• Access:  Follow Highway 2 some 0.2 miles west of Milepost 109 and turn onto N Dryden Road, following signs to Peshastin Pinnacles State Park. In 0.5 miles reach the entrance to Peshastin Pinnacles State Park. The state park has some facilities and is a good place to park for a longer ride. Those who want a shorter, easier walk or mountain bike ride up the peak can drive 1.2 miles past the state park, turn right on Ollala Canyon Road, drive 4.5 miles and look for an unmarked gravel double-track road on the right (Road 7410-112). Turn right here and drive about 30 yards before parking on the left (a small pullout will accommodate several cars). Park so the maximum number of people can use the pullout (el. 2,240’).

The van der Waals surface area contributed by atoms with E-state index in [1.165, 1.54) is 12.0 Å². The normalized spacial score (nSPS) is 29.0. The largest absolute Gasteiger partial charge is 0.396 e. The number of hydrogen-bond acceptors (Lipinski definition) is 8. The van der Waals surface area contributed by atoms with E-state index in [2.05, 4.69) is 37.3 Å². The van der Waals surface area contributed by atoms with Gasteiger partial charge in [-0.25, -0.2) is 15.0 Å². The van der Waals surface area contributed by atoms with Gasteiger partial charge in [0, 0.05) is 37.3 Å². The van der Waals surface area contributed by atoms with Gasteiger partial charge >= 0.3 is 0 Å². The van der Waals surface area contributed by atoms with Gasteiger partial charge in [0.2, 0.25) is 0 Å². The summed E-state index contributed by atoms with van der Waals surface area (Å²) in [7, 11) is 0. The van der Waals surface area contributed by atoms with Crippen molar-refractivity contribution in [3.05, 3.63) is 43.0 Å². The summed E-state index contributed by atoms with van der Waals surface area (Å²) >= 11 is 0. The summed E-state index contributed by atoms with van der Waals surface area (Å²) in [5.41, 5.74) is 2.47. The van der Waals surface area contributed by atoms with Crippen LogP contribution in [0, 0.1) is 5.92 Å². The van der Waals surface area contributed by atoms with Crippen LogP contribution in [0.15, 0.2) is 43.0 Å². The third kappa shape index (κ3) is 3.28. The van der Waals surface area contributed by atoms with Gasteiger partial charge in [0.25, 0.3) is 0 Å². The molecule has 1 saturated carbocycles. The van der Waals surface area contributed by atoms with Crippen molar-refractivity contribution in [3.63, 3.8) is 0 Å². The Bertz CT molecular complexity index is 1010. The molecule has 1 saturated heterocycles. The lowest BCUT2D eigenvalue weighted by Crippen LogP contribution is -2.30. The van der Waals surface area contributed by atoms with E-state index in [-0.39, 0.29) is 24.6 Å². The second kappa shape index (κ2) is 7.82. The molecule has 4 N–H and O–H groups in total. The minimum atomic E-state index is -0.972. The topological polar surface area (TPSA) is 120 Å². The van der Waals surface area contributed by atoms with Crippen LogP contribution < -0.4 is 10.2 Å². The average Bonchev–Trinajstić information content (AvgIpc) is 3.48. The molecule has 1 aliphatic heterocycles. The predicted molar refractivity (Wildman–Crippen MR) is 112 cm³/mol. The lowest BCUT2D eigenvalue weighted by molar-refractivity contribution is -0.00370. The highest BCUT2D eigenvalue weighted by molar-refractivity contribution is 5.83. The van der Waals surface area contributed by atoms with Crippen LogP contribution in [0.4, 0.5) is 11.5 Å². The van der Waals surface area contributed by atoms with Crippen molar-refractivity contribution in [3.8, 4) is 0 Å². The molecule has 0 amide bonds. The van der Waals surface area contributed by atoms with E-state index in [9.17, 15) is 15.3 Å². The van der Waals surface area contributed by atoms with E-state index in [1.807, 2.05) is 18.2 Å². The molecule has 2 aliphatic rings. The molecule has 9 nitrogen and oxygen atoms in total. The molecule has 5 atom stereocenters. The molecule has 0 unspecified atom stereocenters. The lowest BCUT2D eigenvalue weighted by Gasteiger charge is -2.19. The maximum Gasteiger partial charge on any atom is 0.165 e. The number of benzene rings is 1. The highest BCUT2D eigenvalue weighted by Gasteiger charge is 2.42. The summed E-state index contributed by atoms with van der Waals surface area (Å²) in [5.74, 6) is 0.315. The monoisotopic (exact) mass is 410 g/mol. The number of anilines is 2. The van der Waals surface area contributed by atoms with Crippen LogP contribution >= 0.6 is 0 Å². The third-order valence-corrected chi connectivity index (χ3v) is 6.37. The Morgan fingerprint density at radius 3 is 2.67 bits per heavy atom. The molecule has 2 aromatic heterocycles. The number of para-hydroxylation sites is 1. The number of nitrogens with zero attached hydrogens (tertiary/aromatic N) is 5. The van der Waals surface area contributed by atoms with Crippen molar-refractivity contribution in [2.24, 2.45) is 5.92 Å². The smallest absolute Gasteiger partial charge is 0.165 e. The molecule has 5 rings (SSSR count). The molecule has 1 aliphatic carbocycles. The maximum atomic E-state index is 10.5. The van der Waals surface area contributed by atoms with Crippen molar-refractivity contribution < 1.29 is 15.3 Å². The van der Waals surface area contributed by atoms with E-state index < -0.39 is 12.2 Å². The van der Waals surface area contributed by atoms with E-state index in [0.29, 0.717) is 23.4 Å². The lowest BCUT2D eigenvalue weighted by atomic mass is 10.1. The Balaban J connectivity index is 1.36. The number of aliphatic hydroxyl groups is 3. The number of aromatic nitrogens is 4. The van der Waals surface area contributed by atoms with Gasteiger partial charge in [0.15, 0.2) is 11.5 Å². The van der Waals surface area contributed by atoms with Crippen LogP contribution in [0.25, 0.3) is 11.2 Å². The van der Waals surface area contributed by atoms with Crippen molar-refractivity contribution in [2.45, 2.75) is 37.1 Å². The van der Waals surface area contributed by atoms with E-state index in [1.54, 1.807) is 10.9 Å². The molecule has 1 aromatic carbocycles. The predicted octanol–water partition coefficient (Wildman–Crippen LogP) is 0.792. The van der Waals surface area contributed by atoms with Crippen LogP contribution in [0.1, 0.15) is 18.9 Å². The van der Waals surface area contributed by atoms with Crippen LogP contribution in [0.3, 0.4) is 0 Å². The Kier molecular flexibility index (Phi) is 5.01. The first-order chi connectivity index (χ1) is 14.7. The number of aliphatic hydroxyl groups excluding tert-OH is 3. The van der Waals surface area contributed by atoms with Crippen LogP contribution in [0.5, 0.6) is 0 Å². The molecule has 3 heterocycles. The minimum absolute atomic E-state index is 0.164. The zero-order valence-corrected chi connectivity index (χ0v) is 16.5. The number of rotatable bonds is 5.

• From this small pullout, ride or walk up this steep road. Note: There are  ‘No Trespassing’ signs bordering the road for the first quarter mile. This is confusing but public use of the road is allowed — you’re simply not allowed to leave the road at this point. Before long the ‘No Trespassing signs disappear altogether.
  • 2.5 miles (el. 3,900’). The road reaches a shoulder. A little spur trail to the left goes to a nice viewpoint in a few hundred yards. To reach the true summit (el. 4,115’), leave the road at the shoulder by turning right and following a very faint trail along the ridge — you’ll reach the summit in about 0.25 miles.
  • Return by retracing the route.